Weekly Earnings Grew During the Recession, Now Falling: According to the Bureau of Labor Statistics, average weekly earnings for employed workers—which actually grew during the recession—have declined since the president’s stimulus. Inflation adjusted weekly earnings grew by 3.9 percent from the fourth quarter of 2007 when the recession began to the second quarter of 2009 when it ended. Since the end of the recession, weekly earnings have fallen by 2.3 percent under President Obama’s stimulus policies.
President’s New “Stimulus” Plan Would Increase the Deficit by 9.5%: The president said that his new $447 billion stimulus plan would be “fully paid-for.” In reality, the president merely shifted the burden of offsetting the plan’s cost to the bipartisan Joint Select Committee on Deficit Reduction. The committee was tasked with reducing the deficit by $1.5 trillion. Now the president is asking the committee to use options initially meant to reduce the deficit in order to pay for his massive new stimulus plan. If the plan were not paid for, it would increase ten-year deficits under CBO’s baseline by 9.5 percent.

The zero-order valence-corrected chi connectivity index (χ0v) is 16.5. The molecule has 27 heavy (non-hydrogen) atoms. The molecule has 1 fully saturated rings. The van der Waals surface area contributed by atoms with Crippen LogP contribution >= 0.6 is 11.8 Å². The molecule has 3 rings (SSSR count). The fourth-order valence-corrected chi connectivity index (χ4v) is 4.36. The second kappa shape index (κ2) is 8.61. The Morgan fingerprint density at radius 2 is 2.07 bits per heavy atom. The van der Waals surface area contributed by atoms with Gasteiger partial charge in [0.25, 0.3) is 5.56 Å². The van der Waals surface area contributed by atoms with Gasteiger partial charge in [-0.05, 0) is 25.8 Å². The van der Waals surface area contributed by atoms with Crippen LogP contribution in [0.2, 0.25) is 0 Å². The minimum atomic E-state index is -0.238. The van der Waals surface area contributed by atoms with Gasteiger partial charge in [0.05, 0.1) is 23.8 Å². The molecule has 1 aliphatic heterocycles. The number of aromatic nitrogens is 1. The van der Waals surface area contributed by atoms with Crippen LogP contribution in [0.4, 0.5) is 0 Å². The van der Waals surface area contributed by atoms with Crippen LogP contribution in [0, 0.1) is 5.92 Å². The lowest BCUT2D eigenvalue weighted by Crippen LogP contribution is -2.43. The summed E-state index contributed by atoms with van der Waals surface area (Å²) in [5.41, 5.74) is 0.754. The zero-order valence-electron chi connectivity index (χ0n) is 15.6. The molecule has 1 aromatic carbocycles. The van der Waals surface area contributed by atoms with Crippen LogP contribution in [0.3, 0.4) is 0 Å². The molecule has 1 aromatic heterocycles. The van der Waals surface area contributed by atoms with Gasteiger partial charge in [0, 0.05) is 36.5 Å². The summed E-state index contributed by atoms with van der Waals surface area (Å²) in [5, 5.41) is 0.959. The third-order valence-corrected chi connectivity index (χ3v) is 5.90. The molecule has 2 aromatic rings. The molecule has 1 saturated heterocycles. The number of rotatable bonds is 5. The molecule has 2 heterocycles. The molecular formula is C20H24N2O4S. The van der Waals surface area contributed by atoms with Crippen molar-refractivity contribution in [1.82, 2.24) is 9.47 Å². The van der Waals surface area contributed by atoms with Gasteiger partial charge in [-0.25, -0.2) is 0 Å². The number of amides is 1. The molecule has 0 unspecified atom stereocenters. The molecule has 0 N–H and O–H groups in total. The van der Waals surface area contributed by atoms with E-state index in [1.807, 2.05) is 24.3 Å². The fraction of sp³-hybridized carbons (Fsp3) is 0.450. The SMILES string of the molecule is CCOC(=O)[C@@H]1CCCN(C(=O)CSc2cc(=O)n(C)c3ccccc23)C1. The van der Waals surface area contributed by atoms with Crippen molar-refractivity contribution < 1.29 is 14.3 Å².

Premium Support Could Bend Cost Curve: In recent testimony to the Senate Special Committee on Aging, AEI scholar and former CBO official Joseph Antos suggests “if we ever hope to bend Medicare’s cost curve, we must change the financial incentives that drive program spending to increasingly unaffordable levels. A well-designed premium support program can take full advantage of market competition to drive out unnecessary spending and increase Medicare’s value to beneficiaries. This is [a] safe and reasonable approach to lowering program costs. It is also our best hope for real Medicare reform.